.

Together with intersection
Intersection (set theory)
In mathematics, the intersection of two sets A and B is the set that contains all elements of A that also belong to B , but no other elements....

and complement
Complement (set theory)
In set theory, a complement of a set A refers to things not in , A. The relative complement of A with respect to a set B, is the set of elements in B but not in A...

, union makes any power set into a Boolean algebra.
For example, union and intersection distribute over each other, and all three operations are combined in De Morgan's laws.
Replacing union with symmetric difference
Symmetric difference
In mathematics, the symmetric difference of two sets is the set of elements which are in either of the sets and not in their intersection. The symmetric difference of the sets A and B is commonly denoted by A\,\Delta\,B\,orA \ominus B....

gives a Boolean ring
Boolean ring
In mathematics, a Boolean ring R is a ring for which x2 = x for all x in R; that is, R consists only of idempotent elements....

Finite unions

More generally, one can take the union of several sets at once.
The union of A, B, and C, for example, contains all elements of A, all elements of B, and all elements of C, and nothing else.
Formally, x is an element of ABC if and only if x is in A, B, or C.

Union is an associative operation, it doesn't matter in what order unions are taken. In mathematics a finite union means any union carried out on a finite number of sets: it doesn't imply that the union set is a finite set.

Arbitrary unions

The most general notion is the union of an arbitrary collection of sets.
If M is a set whose elements are themselves sets, then x is an element of the union of M if and only if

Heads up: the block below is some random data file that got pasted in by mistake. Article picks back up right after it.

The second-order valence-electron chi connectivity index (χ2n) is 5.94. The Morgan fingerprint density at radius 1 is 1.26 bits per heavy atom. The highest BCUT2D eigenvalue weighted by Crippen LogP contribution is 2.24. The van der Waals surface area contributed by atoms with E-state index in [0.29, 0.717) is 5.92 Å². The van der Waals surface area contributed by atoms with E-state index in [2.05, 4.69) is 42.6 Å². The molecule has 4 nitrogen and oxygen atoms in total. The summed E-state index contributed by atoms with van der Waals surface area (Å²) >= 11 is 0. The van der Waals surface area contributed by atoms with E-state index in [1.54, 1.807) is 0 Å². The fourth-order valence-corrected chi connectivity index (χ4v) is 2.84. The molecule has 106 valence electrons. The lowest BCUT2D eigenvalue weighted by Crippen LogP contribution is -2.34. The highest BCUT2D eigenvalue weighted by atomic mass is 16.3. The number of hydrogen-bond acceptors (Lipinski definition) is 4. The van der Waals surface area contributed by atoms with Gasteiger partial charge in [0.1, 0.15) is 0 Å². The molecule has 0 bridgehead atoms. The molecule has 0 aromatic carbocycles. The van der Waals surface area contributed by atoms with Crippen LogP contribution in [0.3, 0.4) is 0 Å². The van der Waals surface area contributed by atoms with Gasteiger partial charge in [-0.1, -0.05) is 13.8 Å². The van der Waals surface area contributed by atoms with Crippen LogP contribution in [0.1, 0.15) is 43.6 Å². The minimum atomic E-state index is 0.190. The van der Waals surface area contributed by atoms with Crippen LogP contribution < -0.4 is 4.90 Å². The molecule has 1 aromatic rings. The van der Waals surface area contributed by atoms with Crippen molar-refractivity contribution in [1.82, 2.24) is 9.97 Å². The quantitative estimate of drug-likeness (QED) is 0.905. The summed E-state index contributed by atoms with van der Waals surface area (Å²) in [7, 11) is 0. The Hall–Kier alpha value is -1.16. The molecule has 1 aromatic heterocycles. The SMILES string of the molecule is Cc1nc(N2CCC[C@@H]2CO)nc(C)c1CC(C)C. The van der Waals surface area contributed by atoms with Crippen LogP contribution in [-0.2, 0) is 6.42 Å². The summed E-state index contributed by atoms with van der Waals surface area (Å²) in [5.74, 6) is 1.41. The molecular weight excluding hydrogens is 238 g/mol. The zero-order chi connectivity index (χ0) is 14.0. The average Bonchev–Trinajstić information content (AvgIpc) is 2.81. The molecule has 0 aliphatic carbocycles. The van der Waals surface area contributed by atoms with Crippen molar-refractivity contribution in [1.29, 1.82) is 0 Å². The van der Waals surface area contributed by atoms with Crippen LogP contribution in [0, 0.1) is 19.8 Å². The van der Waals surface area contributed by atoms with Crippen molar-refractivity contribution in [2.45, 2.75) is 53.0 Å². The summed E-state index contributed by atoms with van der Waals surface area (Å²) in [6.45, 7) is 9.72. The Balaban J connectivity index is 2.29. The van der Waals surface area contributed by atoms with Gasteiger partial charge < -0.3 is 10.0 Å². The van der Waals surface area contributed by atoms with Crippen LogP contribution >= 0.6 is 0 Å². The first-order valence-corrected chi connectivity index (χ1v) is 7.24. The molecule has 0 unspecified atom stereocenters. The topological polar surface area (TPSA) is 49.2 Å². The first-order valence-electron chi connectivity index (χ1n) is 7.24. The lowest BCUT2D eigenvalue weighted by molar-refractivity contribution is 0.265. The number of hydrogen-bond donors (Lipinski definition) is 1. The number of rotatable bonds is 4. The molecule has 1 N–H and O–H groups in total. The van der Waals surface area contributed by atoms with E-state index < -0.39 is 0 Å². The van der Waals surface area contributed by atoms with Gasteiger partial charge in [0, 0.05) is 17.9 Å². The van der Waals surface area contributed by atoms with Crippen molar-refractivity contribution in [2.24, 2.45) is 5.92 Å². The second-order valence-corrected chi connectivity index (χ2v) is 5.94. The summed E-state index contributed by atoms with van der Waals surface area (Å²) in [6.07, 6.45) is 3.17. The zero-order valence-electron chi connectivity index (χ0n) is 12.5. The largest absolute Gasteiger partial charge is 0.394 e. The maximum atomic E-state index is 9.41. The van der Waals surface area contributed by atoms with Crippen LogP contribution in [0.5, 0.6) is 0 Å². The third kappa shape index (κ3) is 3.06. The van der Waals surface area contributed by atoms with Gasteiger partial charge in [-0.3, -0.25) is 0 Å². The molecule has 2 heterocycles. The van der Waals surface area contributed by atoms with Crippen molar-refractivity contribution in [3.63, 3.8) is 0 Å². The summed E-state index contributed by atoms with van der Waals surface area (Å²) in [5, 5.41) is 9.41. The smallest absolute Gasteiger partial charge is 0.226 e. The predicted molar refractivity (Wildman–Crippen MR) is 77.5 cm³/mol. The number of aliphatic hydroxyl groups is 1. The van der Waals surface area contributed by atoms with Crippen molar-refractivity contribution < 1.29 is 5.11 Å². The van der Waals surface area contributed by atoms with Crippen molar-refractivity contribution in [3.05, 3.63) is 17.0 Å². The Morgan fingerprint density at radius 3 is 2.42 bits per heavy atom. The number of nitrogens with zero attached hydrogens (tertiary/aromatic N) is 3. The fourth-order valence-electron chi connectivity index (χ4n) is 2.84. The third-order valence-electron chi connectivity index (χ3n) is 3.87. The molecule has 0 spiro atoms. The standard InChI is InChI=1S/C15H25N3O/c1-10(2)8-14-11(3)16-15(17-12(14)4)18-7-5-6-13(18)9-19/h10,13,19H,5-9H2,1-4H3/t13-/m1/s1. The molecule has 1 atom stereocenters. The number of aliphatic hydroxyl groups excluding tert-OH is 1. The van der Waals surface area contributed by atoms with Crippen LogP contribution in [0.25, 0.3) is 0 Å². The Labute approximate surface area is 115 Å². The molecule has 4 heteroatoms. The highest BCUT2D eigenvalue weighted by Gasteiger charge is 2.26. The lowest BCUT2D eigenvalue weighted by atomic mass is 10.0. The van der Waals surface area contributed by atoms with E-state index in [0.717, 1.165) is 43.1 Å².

If and only if
In logic and related fields such as mathematics and philosophy, if and only if is a biconditional logical connective between statements....

for at least one
Existential quantification
In predicate logic, an existential quantification is the predication of a property or relation to at least one member of the domain. It is denoted by the logical operator symbol ∃ , which is called the existential quantifier...

element A of M, x is an element of A.
In symbols:

That this union of M is a set no matter how large a set M itself might be, is the content of the axiom of union
Axiom of union
In axiomatic set theory and the branches of logic, mathematics, and computer science that use it, the axiom of union is one of the axioms of Zermelo-Fraenkel set theory, stating that, for any set x there is a set y whose elements are precisely the elements of the elements of x...

in axiomatic set theory.

This idea subsumes the above paragraphs, in that for example, ABC is the union of the collection {A,B,C}.
Also, if M is the empty collection, then the union of M is the empty set.
The analogy between finite unions and logical disjunction extends to one between arbitrary unions and existential quantification
Existential quantification
In predicate logic, an existential quantification is the predication of a property or relation to at least one member of the domain. It is denoted by the logical operator symbol ∃ , which is called the existential quantifier...